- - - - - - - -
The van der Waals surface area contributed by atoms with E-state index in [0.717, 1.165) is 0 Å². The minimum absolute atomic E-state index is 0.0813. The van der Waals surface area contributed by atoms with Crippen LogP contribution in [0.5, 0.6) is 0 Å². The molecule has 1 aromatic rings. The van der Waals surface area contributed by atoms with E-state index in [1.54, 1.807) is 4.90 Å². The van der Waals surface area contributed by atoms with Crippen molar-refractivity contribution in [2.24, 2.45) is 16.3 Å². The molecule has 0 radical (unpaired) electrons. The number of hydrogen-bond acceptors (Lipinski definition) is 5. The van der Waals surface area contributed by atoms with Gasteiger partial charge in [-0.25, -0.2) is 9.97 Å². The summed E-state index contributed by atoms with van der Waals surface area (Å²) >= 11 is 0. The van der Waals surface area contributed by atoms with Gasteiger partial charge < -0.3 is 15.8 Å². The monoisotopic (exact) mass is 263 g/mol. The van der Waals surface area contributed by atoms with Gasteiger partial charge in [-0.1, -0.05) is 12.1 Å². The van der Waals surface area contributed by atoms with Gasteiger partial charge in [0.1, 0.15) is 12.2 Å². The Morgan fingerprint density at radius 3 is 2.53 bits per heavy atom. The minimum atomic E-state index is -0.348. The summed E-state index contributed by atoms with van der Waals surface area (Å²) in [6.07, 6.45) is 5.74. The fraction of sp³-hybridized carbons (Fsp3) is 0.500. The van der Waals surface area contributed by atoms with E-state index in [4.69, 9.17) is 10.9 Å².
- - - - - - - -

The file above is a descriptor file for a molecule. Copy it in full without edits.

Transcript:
The van der Waals surface area contributed by atoms with E-state index in [0.717, 1.165) is 0 Å². The minimum absolute atomic E-state index is 0.0813. The van der Waals surface area contributed by atoms with Crippen LogP contribution in [0.5, 0.6) is 0 Å². The molecule has 1 aromatic rings. The van der Waals surface area contributed by atoms with E-state index in [1.54, 1.807) is 4.90 Å². The van der Waals surface area contributed by atoms with Crippen molar-refractivity contribution in [2.24, 2.45) is 16.3 Å². The molecule has 0 radical (unpaired) electrons. The number of hydrogen-bond acceptors (Lipinski definition) is 5. The van der Waals surface area contributed by atoms with Gasteiger partial charge in [-0.25, -0.2) is 9.97 Å². The summed E-state index contributed by atoms with van der Waals surface area (Å²) >= 11 is 0. The van der Waals surface area contributed by atoms with Gasteiger partial charge < -0.3 is 15.8 Å². The monoisotopic (exact) mass is 263 g/mol. The van der Waals surface area contributed by atoms with Gasteiger partial charge in [-0.1, -0.05) is 12.1 Å². The van der Waals surface area contributed by atoms with Gasteiger partial charge in [0.1, 0.15) is 12.2 Å². The Morgan fingerprint density at radius 3 is 2.53 bits per heavy atom. The minimum atomic E-state index is -0.348. The summed E-state index contributed by atoms with van der Waals surface area (Å²) in [6.07, 6.45) is 5.74. The fraction of sp³-hybridized carbons (Fsp3) is 0.500. The van der Waals surface area contributed by atoms with E-state index in [4.69, 9.17) is 10.9 Å².